To hear him answer the question “How do you see yourself?” Matt Kokkonen is a living embodiment of the American Dream.
- PHOTO BY STEVE E. MILLER
- SLIM FINN: Republican SLO financial planner Matt Kokkonen is trying for another office, running for the U.S. House seat occupied by Democart Lois Capps.
So who is Matt Kokkonen?
Tim Nugent said he’s known Kokkonen for about five years, since they started attending the same church in SLO.
“He’s a little stiff,” conceded Nugent, “But I trust him; I trust his character.”
His opponent, U.S. Rep. Lois Capps, opted not to comment on Kokkonen at all.
Whatever Kokkonen is, he’s comfortable with self-promotion, a little skill he has doubtlessly picked up during past bids for public office. In 2002 he won a seat on the Republican Central Committee for SLO County. In 2004 he ran for State Assembly, and in 2006 he ran for the office of SLO County Treasurer-Tax Collector-Public Administrator. While none of the later bids have been successful, he’s gained notoriety among the camps in which he campaigns, and his face, which supports a neatly trimmed white moustache, is easily recognizable.
Beyond that, he is tall and trim from a lifelong soccer habit, which has also earned him the nickname “the flying Fin.” At the top of his achievements, he lists his 40-year marriage to Jean.
Kokkonen is, in no uncertain terms, a pick-yourself-up-by-the bootstraps Republican and self-appointed custodian of traditional conservative values. He’s for family (as created between a man and a woman), entrepreneurism, and “securing the borders.” If he had to hang his hat one issue though, it’s energy independence, particularly from domestic oil reserves.
At a recent fundraising event in San Luis Obispo, Kokkonen explained in detail his position on offshore drilling, which he endorses wholeheartedly for the Santa Barbara Channel. He maintains it will offset natural “seepage” of oil into the Pacific. As for ANWR, the Alaskan National Wildlife Refuge, he says if drilling were allowed in the area, then the only problem would be getting a pipeline big enough to move the oil. Kokkonen said that addressing the current energy crisis, based on skyrocketing oil prices, would be a goal of his in Congress.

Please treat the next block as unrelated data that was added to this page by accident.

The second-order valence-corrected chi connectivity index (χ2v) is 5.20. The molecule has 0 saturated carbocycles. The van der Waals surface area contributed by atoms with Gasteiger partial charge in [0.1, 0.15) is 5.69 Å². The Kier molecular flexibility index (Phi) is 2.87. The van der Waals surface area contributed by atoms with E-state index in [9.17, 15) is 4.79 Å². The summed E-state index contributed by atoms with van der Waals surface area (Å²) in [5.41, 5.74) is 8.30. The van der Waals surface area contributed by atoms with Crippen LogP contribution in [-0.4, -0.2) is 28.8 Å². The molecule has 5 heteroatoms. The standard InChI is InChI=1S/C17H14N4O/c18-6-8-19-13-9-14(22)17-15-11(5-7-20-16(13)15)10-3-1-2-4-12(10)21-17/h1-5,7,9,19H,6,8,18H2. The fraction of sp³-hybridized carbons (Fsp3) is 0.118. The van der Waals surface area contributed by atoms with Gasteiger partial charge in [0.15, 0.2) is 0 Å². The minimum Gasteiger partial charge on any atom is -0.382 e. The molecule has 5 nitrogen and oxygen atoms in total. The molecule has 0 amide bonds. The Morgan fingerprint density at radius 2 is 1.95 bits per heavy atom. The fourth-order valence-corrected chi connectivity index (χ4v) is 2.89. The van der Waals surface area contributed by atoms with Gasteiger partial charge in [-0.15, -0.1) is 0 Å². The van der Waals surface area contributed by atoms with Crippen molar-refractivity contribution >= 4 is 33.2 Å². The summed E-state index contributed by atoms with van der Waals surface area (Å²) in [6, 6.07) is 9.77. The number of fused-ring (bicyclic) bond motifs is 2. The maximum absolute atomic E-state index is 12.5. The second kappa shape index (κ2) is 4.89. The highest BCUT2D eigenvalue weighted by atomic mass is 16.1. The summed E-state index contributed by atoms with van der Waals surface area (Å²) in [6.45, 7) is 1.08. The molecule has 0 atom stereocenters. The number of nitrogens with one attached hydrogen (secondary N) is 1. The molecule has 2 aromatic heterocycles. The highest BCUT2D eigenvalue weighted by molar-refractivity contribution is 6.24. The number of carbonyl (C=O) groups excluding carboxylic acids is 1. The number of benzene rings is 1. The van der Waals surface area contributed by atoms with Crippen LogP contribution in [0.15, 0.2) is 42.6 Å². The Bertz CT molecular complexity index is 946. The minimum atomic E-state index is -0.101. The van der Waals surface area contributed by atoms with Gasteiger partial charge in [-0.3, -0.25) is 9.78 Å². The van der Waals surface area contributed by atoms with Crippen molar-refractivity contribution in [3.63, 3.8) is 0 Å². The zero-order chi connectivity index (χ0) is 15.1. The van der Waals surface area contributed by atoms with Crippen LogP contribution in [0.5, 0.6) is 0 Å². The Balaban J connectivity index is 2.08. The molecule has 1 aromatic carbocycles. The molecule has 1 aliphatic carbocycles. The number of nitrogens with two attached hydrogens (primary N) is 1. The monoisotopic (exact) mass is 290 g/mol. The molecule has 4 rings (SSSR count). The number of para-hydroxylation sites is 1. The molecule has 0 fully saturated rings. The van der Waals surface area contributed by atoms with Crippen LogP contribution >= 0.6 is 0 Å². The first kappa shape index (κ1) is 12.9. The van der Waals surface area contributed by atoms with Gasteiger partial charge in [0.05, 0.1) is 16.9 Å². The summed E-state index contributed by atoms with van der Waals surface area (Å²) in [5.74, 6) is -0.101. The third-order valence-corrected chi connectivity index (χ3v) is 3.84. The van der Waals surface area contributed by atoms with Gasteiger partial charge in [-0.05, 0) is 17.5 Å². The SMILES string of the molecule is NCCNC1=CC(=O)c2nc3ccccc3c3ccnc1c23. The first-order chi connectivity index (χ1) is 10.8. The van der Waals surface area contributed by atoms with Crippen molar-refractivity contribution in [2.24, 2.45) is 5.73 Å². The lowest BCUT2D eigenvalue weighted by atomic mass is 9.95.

“Some people say we can’t drill our way out of this,” Kokkonen said.” I say, ‘yes, we can’.”
Minutes later, Kokkonen said that he did not want to be misquoted as saying that oil is the only path to energy independence, and stated that we must look at all other options, including conservation.
Kokkonen is representing the GOP in a predictable fashion, down to the denial of human action in global climate change.
“I am your Congressional candidate for the American life,” Kokkonen said. “I ask you to support the American life.”
In November, Kokkonen will battle incumbent Lois Capps for a spot in the U.S. House, but it will likely be another steep electoral climb for him if he hopes to take District 23. Analysts are already calling 2008 a Democratic-leaning year, and Capps has held tight to the position for four terms.
Regardless of Capps’ popularity, Kokkonen said it’s important that the voters have a choice. According to the latest filings reported on the Federal Election Committee’s Web site, Kokkonen has not reported collecting a single dollar in campaign donations.
For all his principals, which he describes as rooted in tradition, Kokkonen is bringing some radical ideas to the political round table.
The Matt Kokkonen future looks like this: First, get rid of all federal taxes for people younger than age 25. The smart ones will wisely invest the money in new businesses and homes, or use it to pay off crippling debt from student loans. And if most young people use their tax break to better squander their youth, then so be it.
“We can only provide people with the opportunity,” Kokkonen said. “But we cannot guarantee the results.”
But he is hopeful: “What an opportunity!” for young people to build a life, without the burden of federal taxes, he says. For those who spend their money on frivolous things, well, even that is good for the economy, assuming it’s not spent on illicit—tax free—drugs.
Another plan is to allow homeowners who are near foreclosure to withdraw up to $50,000 from 401(k)s, IRAs and other so-called non-flexible savings accounts, without penalties, and without being taxed to save their homes. While it may hurt them down the road, when retirement accounts have been emptied, it would allow many homeowners to keep their homes, without a government bail-out, he argues.
“It would allow them to save their home,” Kokkonen said. “ And owning a home is the American Dream.”
For now, though, Kokkonen has his own dreams to chase.
Staff Writer Kylie Mendonca can be reached at firstname.lastname@example.org